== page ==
When is it proposed to take the Committee Stage?
Committee on Finance. - Electoral (Duration of Dáil Eireann) Bill, 1943—Bill Withdrawn.
Everything in the Bill has been decided by the division and perhaps the House would let us have the Committee Stage now.
If everything in the Bill was decided by the division, could the Minister say why it was not possible for the Government to rebut the case made from these benches against it? No Minister replied to the debate.
That was my fault.
I was here, but, having spoken once, I did not want to speak a second time. I had said everything which it seemed to me was to be said with regard to it. It did not appear to me that it was going to be taken as a Party issue at all because Deputies from different Parties seemed to support it.
I think the House has decided.
The House has decided because the Fianna Fáil Party walks into the Lobby. When dealing with this matter before, the Taoiseach indicated that if he could get the agreement of the House, he would introduce the Bill.
When I spoke a short while ago, I indicated that I was surprised by the speeches made on the previous occasion against it. They completely surprised me because I thought that Deputies who had experience here would have taken the view which was in fact taken by a member of the Opposition Party, Deputy Lynch. He anticipated the speech which I intended to make and made it almost in its entirety. Deputy Keyes from the Labour Benches had a similar point of view, and Deputy Byrne—I do not know whether he is attached to any Party; I think he is an Independent member—said the same thing and I must say that I was altogether surprised that it was made a Party issue. If there is strong objection to the Bill, I do not think it desirable that we should go on with it. I think the proposition to which the House, by a majority, has agreed is in the best interests of parliamentary government in this country.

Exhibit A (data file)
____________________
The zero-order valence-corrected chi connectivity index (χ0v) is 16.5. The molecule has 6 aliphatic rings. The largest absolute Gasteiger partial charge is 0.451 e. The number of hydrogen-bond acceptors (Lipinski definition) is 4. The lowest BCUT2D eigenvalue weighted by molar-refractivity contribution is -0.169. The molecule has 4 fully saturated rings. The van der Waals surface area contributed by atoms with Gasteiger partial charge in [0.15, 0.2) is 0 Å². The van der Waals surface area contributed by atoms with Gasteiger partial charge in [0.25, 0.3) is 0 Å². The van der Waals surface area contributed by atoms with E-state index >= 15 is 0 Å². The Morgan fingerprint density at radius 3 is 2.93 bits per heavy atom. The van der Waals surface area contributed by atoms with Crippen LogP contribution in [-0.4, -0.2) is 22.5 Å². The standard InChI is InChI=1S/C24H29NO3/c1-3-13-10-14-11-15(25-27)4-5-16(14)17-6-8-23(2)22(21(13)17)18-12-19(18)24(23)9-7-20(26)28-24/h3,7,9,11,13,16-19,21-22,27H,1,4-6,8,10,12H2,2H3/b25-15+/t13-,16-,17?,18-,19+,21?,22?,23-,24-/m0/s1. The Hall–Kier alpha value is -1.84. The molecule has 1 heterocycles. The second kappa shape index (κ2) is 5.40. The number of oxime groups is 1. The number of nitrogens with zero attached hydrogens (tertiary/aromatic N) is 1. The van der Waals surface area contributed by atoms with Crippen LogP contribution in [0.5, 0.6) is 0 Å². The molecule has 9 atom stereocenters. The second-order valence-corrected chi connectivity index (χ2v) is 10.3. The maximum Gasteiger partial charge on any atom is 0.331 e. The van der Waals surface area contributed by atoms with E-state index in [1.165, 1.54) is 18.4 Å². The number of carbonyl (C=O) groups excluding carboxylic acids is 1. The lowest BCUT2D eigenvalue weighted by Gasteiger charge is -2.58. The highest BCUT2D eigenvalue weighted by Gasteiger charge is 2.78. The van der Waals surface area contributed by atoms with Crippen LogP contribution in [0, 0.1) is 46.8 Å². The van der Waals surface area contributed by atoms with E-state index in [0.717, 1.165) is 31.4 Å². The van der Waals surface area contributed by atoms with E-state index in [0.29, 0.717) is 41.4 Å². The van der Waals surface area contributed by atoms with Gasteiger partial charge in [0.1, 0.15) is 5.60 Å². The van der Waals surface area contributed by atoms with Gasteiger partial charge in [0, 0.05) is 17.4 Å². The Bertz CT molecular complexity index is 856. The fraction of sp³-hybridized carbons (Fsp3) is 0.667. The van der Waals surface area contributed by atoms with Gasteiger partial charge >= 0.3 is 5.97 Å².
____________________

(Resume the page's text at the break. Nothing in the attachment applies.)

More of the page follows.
Might I ask what we are discussing? The Taoiseach is now going into the merits of the Bill.
The question before the House is whether the remaining stages of the Bill will be taken now.
I did make the statement when I referred to this matter originally that if there was agreement, in view of the situation existing, I would have a measure of this sort brought in. It was in consequence of that that this measure was brought in. I did not happen to be in the House when it was introduced, but there were some references to my statement and I came here to-day deliberately in order that if any questions were raised I would be here to speak about them. From the debate until the division was called, it seemed to me that it was not going to be taken as a Party issue. Apparently I was wrong, but I was not aware that I was wrong until I saw the voting in the Lobbies, because members of the different Parties had spoken in the same way as I spoke.
Now the position is that if the Opposition Parties strongly object to the Bill, the Government will not proceed with it. If they do not strongly object to it, if they are prepared to take the vote of the House as deciding the matter, it would be better to have all stages of the Bill as soon as possible, because there is a great deal of other work to be done in the time that is available. If the Opposition Party were opposing it, I would decide, for no other reason than to save Parliamentary time, not to go on with it in present circumstances. If there is objection to taking the remaining stages now, I will accept that as an indication on the part of the Opposition Parties that they do not want the Bill, and under these circumstances I would not proceed with it.
I, for one, object to taking the remaining stages now.
Very well; the Bill may be regarded as dead then.